Luka gave up with a hiss, said, “Stupid,” and walked outside.


That should have put an end to it. And at the time, I believe it had. We still had bubble baths when my parents were away, she still put me to bed and read to me, and she still sometimes fed me herself using the plastic fork so she wouldn’t wound me in the process.


One night she was in the middle of closing the backdoor behind her when I appeared in the dining room doorway and said I wanted to follow her. She told me she had to go to Monica’s house next door, and that the big dogs in Monica’s house would bite me if I went with her. My parents had already had their evening meal and were watching the news in the living room. She told me in a hushed voice to go back, and that I should keep this as one of our special secrets, like the bubble baths. The way she closed the door quietly and went away into the night, only this vantage point of adolescence could allow me to understand that she wasn’t going out as much as sneaking out. My child’s mind couldn’t have paired her sneaking out and the fact that Luka lived in the boy’s quarters behind the house together into meaningful information.


And then the end began with her crying in the kitchen. She would spend hours inside her room, and when I went in, she wasn’t by her usual place in front of the dressing mirror, putting on cream or makeup. She was lying in bed, or spending stretches of time alone in the bathroom. Soon I couldn’t enter again because the door was locked. When she reappeared, in time to welcome my parents home from work, her face was puffy. I thought it was from the crying, though I didn’t know why she was crying. This was also the time Luka went missing. He just vanished one day without a trace. The maroon suitcase with the wheels that my mother had bought for him after he arrived at our house carrying his belongings inside a big plastic bag was also gone. I remember the way he had changed. His face had filled out, he could now afford to wear a fresh set of clothes several times each week, and he was able to look at her in the eye when they spoke. I didn’t like the way he did it, looking at her, because it made me feel, even then in my little child’s soul, that he knew something about her that I could never know. In the end, he had even begun to speak a little English.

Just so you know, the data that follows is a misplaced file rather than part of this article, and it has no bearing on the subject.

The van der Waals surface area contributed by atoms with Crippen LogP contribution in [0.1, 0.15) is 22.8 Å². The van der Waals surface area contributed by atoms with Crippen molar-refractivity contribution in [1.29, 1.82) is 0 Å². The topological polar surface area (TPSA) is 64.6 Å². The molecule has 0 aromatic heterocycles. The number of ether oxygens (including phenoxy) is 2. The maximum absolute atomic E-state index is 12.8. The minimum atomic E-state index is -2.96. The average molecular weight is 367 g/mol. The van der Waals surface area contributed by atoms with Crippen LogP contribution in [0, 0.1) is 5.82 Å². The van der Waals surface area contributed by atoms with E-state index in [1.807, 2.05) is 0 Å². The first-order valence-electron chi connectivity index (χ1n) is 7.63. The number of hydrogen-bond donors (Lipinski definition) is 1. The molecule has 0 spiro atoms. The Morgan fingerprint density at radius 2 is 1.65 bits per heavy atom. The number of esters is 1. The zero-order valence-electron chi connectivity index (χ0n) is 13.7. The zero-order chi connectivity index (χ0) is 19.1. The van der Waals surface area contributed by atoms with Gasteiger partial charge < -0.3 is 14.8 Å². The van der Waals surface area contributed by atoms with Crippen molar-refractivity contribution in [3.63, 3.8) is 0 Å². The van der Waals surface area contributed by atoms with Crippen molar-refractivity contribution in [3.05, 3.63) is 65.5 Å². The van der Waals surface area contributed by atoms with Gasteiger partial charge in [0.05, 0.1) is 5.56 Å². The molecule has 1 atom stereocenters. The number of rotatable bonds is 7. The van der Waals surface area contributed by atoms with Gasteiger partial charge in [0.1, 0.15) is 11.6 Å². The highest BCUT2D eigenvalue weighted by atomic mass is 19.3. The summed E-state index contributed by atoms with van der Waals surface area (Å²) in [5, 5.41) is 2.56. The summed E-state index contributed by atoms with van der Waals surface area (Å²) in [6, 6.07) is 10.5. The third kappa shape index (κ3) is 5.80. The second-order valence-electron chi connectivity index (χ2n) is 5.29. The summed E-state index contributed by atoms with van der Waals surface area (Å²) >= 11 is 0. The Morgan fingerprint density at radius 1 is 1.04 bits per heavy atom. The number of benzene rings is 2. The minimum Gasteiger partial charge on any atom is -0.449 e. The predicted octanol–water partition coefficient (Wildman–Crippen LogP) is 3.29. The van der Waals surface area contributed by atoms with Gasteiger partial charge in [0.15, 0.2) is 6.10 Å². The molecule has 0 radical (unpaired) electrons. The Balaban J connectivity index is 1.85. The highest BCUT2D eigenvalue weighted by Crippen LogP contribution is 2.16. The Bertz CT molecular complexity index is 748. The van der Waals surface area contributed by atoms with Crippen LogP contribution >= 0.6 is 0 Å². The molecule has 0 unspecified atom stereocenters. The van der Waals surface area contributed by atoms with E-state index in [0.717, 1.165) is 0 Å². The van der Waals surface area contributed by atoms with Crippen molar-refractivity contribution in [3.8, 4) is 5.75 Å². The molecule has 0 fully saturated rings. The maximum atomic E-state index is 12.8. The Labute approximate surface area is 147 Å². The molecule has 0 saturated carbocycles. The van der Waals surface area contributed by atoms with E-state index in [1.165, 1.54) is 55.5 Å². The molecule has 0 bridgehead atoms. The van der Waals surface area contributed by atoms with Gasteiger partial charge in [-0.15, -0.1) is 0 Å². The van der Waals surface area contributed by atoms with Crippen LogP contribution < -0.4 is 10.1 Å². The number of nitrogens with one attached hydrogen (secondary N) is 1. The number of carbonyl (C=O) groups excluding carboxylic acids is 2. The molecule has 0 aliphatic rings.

Now I understand. When he left, he took a piece of her with him. She also changed. Her face continued to look puffy, even when she wasn’t crying. Her body seemed a little bloated, heavier. Her singing stopped and the house grew quiet and the days stretched into endless hours of gloom, especially on the holidays. I hated those days. She stopped baking, and the house no longer smelled of fresh cake, and when my parents were away for the weekend, there were no bubble baths. It was like I was all by myself in that big house. She became a counterfeit version of her original self. I don’t know if my mother ever took note when she gave her errands to run, or my father when he stole those glances at her body. But it couldn’t have been plainer that something was draining away her happiness, her soul. And then, without warning, without so much as an indication, she too disappeared.


One day stands out among the rest in those days of darkness. The sound of a woman constantly sniffing combined with the low voices of the commiserating visitors. My mother held me close to her for a long time, rocking me gently. I don’t remember her ever holding me like that before then. And I had never seen my mother’s bedroom so full, or the entire house for that matter. A letter was passed around that always made its way back to my mother, and she would clutch it tight in her hand like a handkerchief and remain still and calm. That letter filled my thoughts and my dreams for a long time. My ambition after that was to learn how to read so I could steal it and read it myself. Once I could read a string of words together and deduce their meaning a year and a half later, I set out to find it. I searched through my mother’s belongings for months on end. It held the key to solving the mystery of her. But I never found it.


At the funeral, my father stood up in front of the church and said a few words. Her face stared out at us from the table top beside the coffin. As I watched the coffin being lowered into the ground, I wondered whether there really was someone inside it, how someone could stay in it, why anyone would be put inside it in the first place. I was still wondering about these things when someone said I shouldn’t be there and led me away. That night, I tried to imagine what she might be doing inside that wooden box. It seemed too small and uncomfortable. For the first time, without realising it, I was trying to wrap my mind around the idea of death, but the idea was too big, its girth too wide, so I gave up. The conclusion I came to was that death was a kind of disappearing act. One moment you saw someone, and the next moment you didn’t.


My parents never spoke about her after that. They never brought anyone else to take her place. Looking back now, it was as though they were determined to kill the memory of her, as well. In a way, they succeeded. Her name vanished from our lips and, eventually, from our minds. Soon, it vanished from my memory.


This is all that’s left of her.